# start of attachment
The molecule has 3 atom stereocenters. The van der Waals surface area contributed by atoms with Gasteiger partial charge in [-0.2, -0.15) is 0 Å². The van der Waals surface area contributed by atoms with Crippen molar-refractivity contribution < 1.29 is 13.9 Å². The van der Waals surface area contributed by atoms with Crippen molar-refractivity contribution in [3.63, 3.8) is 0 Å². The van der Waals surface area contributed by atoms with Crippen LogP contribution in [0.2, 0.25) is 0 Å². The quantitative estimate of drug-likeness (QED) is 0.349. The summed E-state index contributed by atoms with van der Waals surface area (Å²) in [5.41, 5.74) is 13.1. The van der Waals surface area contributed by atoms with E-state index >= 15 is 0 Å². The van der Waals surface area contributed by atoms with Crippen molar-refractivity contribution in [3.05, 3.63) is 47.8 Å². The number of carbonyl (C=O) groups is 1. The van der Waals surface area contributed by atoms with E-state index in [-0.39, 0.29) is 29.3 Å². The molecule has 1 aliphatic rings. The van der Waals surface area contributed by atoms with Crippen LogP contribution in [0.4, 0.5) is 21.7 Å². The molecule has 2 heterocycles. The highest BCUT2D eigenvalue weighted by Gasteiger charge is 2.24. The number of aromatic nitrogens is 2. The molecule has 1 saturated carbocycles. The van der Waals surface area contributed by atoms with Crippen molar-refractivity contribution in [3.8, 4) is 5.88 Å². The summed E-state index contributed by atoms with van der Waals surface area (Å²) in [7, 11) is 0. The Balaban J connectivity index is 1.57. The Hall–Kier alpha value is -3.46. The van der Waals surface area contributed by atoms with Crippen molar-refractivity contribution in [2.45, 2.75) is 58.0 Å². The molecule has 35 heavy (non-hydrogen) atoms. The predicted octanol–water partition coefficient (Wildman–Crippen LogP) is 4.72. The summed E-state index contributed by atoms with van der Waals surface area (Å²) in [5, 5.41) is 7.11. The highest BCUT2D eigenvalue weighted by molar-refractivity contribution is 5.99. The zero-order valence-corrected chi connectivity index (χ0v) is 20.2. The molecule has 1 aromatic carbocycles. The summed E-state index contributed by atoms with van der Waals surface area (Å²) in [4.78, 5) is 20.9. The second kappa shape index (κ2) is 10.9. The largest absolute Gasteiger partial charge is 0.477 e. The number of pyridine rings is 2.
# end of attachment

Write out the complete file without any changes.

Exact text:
The molecule has 3 atom stereocenters. The van der Waals surface area contributed by atoms with Gasteiger partial charge in [-0.2, -0.15) is 0 Å². The van der Waals surface area contributed by atoms with Crippen molar-refractivity contribution < 1.29 is 13.9 Å². The van der Waals surface area contributed by atoms with Crippen molar-refractivity contribution in [3.63, 3.8) is 0 Å². The van der Waals surface area contributed by atoms with Crippen LogP contribution in [0.2, 0.25) is 0 Å². The quantitative estimate of drug-likeness (QED) is 0.349. The summed E-state index contributed by atoms with van der Waals surface area (Å²) in [5.41, 5.74) is 13.1. The van der Waals surface area contributed by atoms with E-state index >= 15 is 0 Å². The van der Waals surface area contributed by atoms with Crippen molar-refractivity contribution in [3.05, 3.63) is 47.8 Å². The number of carbonyl (C=O) groups is 1. The van der Waals surface area contributed by atoms with E-state index in [-0.39, 0.29) is 29.3 Å². The molecule has 1 aliphatic rings. The van der Waals surface area contributed by atoms with Crippen LogP contribution in [0.4, 0.5) is 21.7 Å². The molecule has 2 heterocycles. The highest BCUT2D eigenvalue weighted by Gasteiger charge is 2.24. The number of aromatic nitrogens is 2. The molecule has 1 saturated carbocycles. The van der Waals surface area contributed by atoms with Crippen molar-refractivity contribution in [3.8, 4) is 5.88 Å². The summed E-state index contributed by atoms with van der Waals surface area (Å²) in [7, 11) is 0. The Balaban J connectivity index is 1.57. The Hall–Kier alpha value is -3.46. The van der Waals surface area contributed by atoms with Crippen molar-refractivity contribution in [2.45, 2.75) is 58.0 Å². The molecule has 35 heavy (non-hydrogen) atoms. The predicted octanol–water partition coefficient (Wildman–Crippen LogP) is 4.72. The summed E-state index contributed by atoms with van der Waals surface area (Å²) in [5, 5.41) is 7.11. The highest BCUT2D eigenvalue weighted by molar-refractivity contribution is 5.99. The zero-order valence-corrected chi connectivity index (χ0v) is 20.2. The molecule has 1 aromatic carbocycles. The summed E-state index contributed by atoms with van der Waals surface area (Å²) in [4.78, 5) is 20.9. The second kappa shape index (κ2) is 10.9. The largest absolute Gasteiger partial charge is 0.477 e. The number of pyridine rings is 2.